Review of Hector and the Search for Happiness
Reviewed by Royce Grubic
Teeth Without Teeth: Hector and the Search for Happiness
Whether fending off ravenous zombies in Shaun of the Dead, murderous pagan Townie creeps in Hot Fuzz, or the android body snatchers in The World’s End, it seems like the witty and nerdy-cool Simon Pegg has an axe to grind with the middle class. Nothing is as it seems in these quaint English towns. Something always upsets the pristine and boring apple cart.
In the case of 2014’s Hector and the Search for Happiness, Pegg’s character himself flips it over. The plot of the film is very similar to the recent The Secret life of Walter Mitty remake with Ben Stiller: scrawny bland middle-aged white guy living a life of quiet desperation is shaken out of his humdrum life, compelled to head off on an exciting adventure—to the edge of joy and of death where lies cathartic abandon—in what in truth is a quest to find himself. A Tintin wanna-be and model plane hobbyist, Hector would fly, and explore, create, and truly love, if only . . .? He himself does not know the answer, or is afraid of it.
To make it more interesting, Hector is a psychiatrist, so happiness at least theoretically falls under his professional purview. He has become disengaged with his patients and their affluent “problems”—and understandably so. Wound tight in his buttoned cardigan, he doodles while they drone on, spinning wheels in the comforts of the office without making any progress, their voices bleeding together. Hector’s rates have not changed for years, and neither has he.
Unlike Mitty, Hector is in a romantic relationship, with an advertising/marketing agent named Clara, played by the ever-lovely but an overly smiley Rosamund Pike (the gone girl in Gone Girl). Her pearly whites are blinding and on full display in nearly every scene. Pike is cute but is trying too hard to be so as she forcibly musters a Meg Ryan-esque Rom-Com energy. Their relationship is described more than once as uncomplicated, controlled, predictable, sterile, “tidy.” “Promise me you’ll never change,” Clara says to him after lovemaking; it’s their “agreement.” They are an attractive couple and seem perfect and happy on the surface, but something is missing. She’s not ready to be a mother and he is not ready to be a husband. One of Hector’s patients, a psychic having troubles with her aura detection skills, calls Hector out on his “non-committal nonsense” and general inauthenticity (or as is said later, “these are not the emotions of a grown man”). He is just going through the motions.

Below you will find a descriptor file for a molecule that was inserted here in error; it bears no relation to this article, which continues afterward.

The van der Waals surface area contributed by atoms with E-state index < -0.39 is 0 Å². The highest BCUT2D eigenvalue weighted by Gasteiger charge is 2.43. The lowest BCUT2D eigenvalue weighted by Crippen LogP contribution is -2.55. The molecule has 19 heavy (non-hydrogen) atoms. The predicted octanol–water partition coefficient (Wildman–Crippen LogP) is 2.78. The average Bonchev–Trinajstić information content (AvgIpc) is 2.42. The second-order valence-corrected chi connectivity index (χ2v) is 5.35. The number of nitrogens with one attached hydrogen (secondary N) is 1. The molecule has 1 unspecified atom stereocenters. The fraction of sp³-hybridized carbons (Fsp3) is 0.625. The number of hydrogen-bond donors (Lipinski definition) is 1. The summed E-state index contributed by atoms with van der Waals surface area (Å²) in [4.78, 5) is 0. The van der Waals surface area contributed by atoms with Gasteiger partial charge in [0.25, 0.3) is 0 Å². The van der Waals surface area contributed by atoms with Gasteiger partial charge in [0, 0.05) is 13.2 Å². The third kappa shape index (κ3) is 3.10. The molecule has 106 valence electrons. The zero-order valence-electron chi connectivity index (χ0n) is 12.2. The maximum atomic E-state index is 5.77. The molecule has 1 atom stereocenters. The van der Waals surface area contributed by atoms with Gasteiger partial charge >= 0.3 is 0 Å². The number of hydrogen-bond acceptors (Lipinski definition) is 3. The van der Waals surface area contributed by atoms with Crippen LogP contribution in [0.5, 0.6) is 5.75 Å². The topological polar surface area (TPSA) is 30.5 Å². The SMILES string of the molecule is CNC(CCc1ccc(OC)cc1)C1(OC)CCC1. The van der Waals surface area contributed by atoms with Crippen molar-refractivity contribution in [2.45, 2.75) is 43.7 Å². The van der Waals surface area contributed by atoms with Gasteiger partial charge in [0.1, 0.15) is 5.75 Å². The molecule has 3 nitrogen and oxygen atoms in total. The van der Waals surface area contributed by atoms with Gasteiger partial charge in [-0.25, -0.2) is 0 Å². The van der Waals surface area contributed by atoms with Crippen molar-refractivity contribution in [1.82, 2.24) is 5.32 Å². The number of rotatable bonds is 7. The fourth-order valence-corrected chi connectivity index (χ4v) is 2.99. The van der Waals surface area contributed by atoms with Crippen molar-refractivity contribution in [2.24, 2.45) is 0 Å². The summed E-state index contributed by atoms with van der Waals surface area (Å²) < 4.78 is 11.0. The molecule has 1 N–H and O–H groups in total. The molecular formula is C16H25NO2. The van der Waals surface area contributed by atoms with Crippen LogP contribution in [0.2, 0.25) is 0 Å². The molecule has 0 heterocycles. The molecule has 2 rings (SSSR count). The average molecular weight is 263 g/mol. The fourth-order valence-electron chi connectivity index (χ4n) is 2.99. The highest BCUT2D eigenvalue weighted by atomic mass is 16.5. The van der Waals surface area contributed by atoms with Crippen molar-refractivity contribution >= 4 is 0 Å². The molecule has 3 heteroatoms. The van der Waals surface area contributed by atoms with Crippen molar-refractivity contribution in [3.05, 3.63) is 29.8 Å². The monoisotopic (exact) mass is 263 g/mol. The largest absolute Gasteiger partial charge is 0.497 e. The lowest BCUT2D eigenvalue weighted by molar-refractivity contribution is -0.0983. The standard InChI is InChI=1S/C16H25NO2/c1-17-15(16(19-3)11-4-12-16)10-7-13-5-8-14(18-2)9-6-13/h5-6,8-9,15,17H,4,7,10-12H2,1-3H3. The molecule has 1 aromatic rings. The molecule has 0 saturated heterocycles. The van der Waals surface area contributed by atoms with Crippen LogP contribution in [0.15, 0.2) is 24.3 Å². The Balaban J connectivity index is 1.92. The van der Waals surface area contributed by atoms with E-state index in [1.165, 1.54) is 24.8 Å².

Hector is not the milquetoast that Mitty is, but he clearly needs to rediscover his voice and soul, under the guise of researching the true meaning of happiness. It doesn’t hurt there is an unresolved ex-flame out there (Toni Collette in an insipid performance as an American blonde in Los Angeles) and a past he has not yet filed away.
Prodded by the psychic, Hector snaps. To a patient claiming to be at the end of her rope, he screams at her to cut the rope. He puts his practice and relationship on hold, apparently to try to live up to his heroic name. It is not clear if Clara will still be there if/when he returns. It is sad—and maybe even sexist—to see her left behind while he goes on this philosophical quest.
Mitty heads to Iceland and the Himalayas; Hector in his cartoonish travel gear hits Shanghai, what seems to be Tibet, Africa (a fine place to cathartically dance in that joy/death moshpit), and Los Angeles. Partly due to his inability to return borrowed pens, Hector makes friends with all sorts: white, black, Asian, rich, poor, naked, clothed, saints, assholes. On the plane to China he very slowly and awkwardly befriends a wealthy and extremely grumpy businessman (Stellan Skaarsgaard). Skaarsgaard’s Edward is the epitome of the self-centered rich douchebag. Upon learning of Hector’s project, Edward assertively scoffs, “Let me show you happy.” In short, it involves luxury hotels, lavish meals and clothes, a ritzy nightclub and what turns out to be a high-priced escort. To whomever said money can’t buy happiness, Edward memorably says, “Fuck you.” He has no time for such musings; he has millions to make. “Just keep moving” is his motto. Predictably, for Hector the alluring hedonistic glitz proves empty and harshly disappointing the morning after; the willful ignorance of the partying life is not bliss, and so the search continues.
Leaving the city behind, Hector’s next stop is the mountains, ever the symbol of being serenely above the fray of worldly hustle and bustle. There is wisdom and contentment out there in them thar hills somewhere, usually represented by free-flowing Buddhist prayer flags and maybe a few giggling Buddhist monks to offer guidance and a living embodiment of contentment. Cold thin air does allow for purifying breaths. Of course, even the remote monastery that Hector visits must have a satellite dish and skype, probably to not alienate Westerners viewers averse to imagining even a single day without any gadgets. From the abbot, who claims to be happy because he’s been through so much in life, Hector learns the Buddhist insight that avoiding unhappiness is not the same as happiness. He can run but he can’t hide. He must dive into life.